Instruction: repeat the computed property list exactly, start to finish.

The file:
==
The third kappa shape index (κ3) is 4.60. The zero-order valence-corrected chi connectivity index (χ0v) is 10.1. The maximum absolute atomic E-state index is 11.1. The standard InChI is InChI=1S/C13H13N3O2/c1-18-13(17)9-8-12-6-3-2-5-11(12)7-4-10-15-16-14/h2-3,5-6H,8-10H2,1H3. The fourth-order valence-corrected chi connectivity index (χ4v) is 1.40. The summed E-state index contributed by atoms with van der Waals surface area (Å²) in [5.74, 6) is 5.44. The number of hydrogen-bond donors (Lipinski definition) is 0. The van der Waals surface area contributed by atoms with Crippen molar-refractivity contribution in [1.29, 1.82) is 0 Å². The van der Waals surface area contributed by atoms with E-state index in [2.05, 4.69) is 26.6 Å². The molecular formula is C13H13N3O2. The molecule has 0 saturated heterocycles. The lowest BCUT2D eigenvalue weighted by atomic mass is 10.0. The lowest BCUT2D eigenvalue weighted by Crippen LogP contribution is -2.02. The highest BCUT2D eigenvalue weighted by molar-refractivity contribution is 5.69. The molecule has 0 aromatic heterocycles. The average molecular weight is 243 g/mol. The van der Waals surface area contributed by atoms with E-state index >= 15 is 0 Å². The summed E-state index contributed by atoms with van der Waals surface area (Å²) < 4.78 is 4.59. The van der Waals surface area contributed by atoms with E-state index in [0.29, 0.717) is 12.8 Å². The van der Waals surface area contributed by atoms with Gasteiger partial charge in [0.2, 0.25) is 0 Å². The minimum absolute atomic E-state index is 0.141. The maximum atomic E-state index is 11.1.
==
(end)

The third kappa shape index (κ3) is 4.60. The zero-order valence-corrected chi connectivity index (χ0v) is 10.1. The maximum absolute atomic E-state index is 11.1. The standard InChI is InChI=1S/C13H13N3O2/c1-18-13(17)9-8-12-6-3-2-5-11(12)7-4-10-15-16-14/h2-3,5-6H,8-10H2,1H3. The fourth-order valence-corrected chi connectivity index (χ4v) is 1.40. The summed E-state index contributed by atoms with van der Waals surface area (Å²) in [5.74, 6) is 5.44. The number of hydrogen-bond donors (Lipinski definition) is 0. The van der Waals surface area contributed by atoms with Crippen molar-refractivity contribution in [1.29, 1.82) is 0 Å². The van der Waals surface area contributed by atoms with E-state index in [2.05, 4.69) is 26.6 Å². The molecular formula is C13H13N3O2. The molecule has 0 saturated heterocycles. The lowest BCUT2D eigenvalue weighted by atomic mass is 10.0. The lowest BCUT2D eigenvalue weighted by Crippen LogP contribution is -2.02. The highest BCUT2D eigenvalue weighted by molar-refractivity contribution is 5.69. The molecule has 0 aromatic heterocycles. The average molecular weight is 243 g/mol. The van der Waals surface area contributed by atoms with E-state index >= 15 is 0 Å². The summed E-state index contributed by atoms with van der Waals surface area (Å²) < 4.78 is 4.59. The van der Waals surface area contributed by atoms with E-state index in [0.29, 0.717) is 12.8 Å². The van der Waals surface area contributed by atoms with Gasteiger partial charge in [0.2, 0.25) is 0 Å². The minimum absolute atomic E-state index is 0.141. The maximum atomic E-state index is 11.1.